Older Patients in Rural Hospitals Less Likely to Receive Important Procedures and Treatment for Certain Heart Conditions

By Lou Portero - Last Updated: November 2, 2022

According to research published in the Journal of the American College of Cardiology, older adults at rural hospitals are less likely to receive essential procedures and treatments for heart attack and stroke.

In a nationwide study of Medicaid beneficiaries, researchers at Beth Israel Deaconess Medical Center (BIDMC) performed a retrospective cross-sectional study to evaluate the differences in procedural care and mortality for acute cardiovascular conditions between rural and urban hospitals. Wadhera, Loccoh, and colleagues looked at data from more than two million Medicare beneficiaries aged sixty-five and older hospitalized with acute cardiovascular conditions at more than four thousand urban and rural hospitals across the US from 2016 to 2018.

The researchers found significant disparities in the treatment of patients with rural and urban patients. This finding demonstrates that older adults initially presenting at rural hospitals are less likely to receive essential procedures and treatments for heart attack and stroke. Furthermore, the researchers found that mortality rates were also higher at rural hospitals for patients presenting with heart attack, heart failure, or stroke than at urban hospitals.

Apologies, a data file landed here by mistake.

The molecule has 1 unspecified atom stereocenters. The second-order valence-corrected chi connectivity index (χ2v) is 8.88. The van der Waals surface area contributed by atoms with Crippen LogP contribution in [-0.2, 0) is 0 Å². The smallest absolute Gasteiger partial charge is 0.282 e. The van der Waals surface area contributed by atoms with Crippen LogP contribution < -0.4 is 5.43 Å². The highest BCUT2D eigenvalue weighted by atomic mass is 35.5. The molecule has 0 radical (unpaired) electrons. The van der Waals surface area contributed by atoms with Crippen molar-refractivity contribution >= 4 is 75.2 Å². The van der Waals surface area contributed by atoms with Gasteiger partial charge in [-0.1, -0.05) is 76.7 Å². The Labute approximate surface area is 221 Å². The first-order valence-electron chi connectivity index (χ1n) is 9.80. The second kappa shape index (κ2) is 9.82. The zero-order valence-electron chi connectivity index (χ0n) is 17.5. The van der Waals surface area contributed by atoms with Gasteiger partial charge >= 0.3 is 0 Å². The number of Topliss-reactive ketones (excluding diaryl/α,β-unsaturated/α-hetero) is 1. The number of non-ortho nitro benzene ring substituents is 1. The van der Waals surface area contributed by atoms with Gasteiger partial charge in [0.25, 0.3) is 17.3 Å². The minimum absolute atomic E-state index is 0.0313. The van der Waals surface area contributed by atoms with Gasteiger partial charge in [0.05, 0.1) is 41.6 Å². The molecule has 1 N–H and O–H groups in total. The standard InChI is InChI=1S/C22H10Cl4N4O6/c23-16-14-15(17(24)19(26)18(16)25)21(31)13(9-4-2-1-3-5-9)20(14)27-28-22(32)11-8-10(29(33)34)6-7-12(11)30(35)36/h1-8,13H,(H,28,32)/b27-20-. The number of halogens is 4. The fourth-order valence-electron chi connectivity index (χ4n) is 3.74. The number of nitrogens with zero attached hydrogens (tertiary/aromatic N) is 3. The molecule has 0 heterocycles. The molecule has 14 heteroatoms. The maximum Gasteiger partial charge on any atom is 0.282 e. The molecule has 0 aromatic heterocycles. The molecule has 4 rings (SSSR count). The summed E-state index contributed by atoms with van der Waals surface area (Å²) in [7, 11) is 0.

According to the researchers, medicare beneficiaries admitted to rural hospitals with acute cardiovascular diseases were older, more likely to be female, and more likely to be white than those in urban areas. These patients were also less likely to obtain procedural care, such as cardiac catheterization for heart attack patients or thrombolysis and endovascular therapy for stroke patients.

The researchers noted that several factors might contribute to worse outcomes in rural areas, despite significant public health and policy efforts to reduce rural-urban inequities. Some of the identified factors include a decline in primary care physicians and specialties, which make access to follow-up care after discharge more difficult. A string of rural hospital closures in the previous decade led to lengthier travel times, delays in emergency medical services and treatments, and a lack of resources and infrastructure in the rural setting.

“Although public health and policy efforts to improve rural health have intensified over the past decade, our findings highlight that large gaps in clinical outcomes for cardiovascular conditions remain in the United States,” the corresponding author Rishi K. Wadhera wrote, “These disparities suggest that rural adults continue to face challenges accessing the care they need for urgent conditions, an issue that has likely been magnified by the rapid rise in rural hospital closures over the last decade.”

Disclosure: Some authors received personal fees from Biosense Webster, grants, and personal fees from Abbott Vascular, AstraZeneca, Boston Scientific, and Medtronic outside the submitted work. The corresponding author serves as a consultant for Abbott outside the submitted work. 


Source: Beth Isreal Deaconess Medical center

Post Tags:Geriatric
Latest News

May 31, 2023